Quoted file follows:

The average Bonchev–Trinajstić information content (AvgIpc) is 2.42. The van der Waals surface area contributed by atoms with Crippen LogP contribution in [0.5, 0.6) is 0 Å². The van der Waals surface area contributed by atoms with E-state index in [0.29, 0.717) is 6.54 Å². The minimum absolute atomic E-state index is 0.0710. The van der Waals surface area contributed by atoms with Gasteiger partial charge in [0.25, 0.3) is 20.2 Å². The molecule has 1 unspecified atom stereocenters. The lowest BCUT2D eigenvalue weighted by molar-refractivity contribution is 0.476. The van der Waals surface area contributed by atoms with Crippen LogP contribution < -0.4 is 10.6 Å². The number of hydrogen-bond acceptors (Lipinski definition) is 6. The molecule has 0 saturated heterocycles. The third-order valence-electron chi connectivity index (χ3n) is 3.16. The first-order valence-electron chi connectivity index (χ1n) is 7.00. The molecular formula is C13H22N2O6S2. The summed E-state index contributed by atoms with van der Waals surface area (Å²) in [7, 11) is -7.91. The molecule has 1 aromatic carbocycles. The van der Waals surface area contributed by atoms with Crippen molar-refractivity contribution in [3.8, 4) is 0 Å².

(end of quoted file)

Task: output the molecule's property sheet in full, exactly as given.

The average Bonchev–Trinajstić information content (AvgIpc) is 2.42. The van der Waals surface area contributed by atoms with Crippen LogP contribution in [0.5, 0.6) is 0 Å². The van der Waals surface area contributed by atoms with E-state index in [0.29, 0.717) is 6.54 Å². The minimum absolute atomic E-state index is 0.0710. The van der Waals surface area contributed by atoms with Gasteiger partial charge in [0.25, 0.3) is 20.2 Å². The molecule has 1 unspecified atom stereocenters. The lowest BCUT2D eigenvalue weighted by molar-refractivity contribution is 0.476. The van der Waals surface area contributed by atoms with Crippen LogP contribution < -0.4 is 10.6 Å². The number of hydrogen-bond acceptors (Lipinski definition) is 6. The molecule has 0 saturated heterocycles. The third-order valence-electron chi connectivity index (χ3n) is 3.16. The first-order valence-electron chi connectivity index (χ1n) is 7.00. The molecular formula is C13H22N2O6S2. The summed E-state index contributed by atoms with van der Waals surface area (Å²) in [7, 11) is -7.91. The molecule has 1 aromatic carbocycles. The van der Waals surface area contributed by atoms with Crippen molar-refractivity contribution in [3.8, 4) is 0 Å².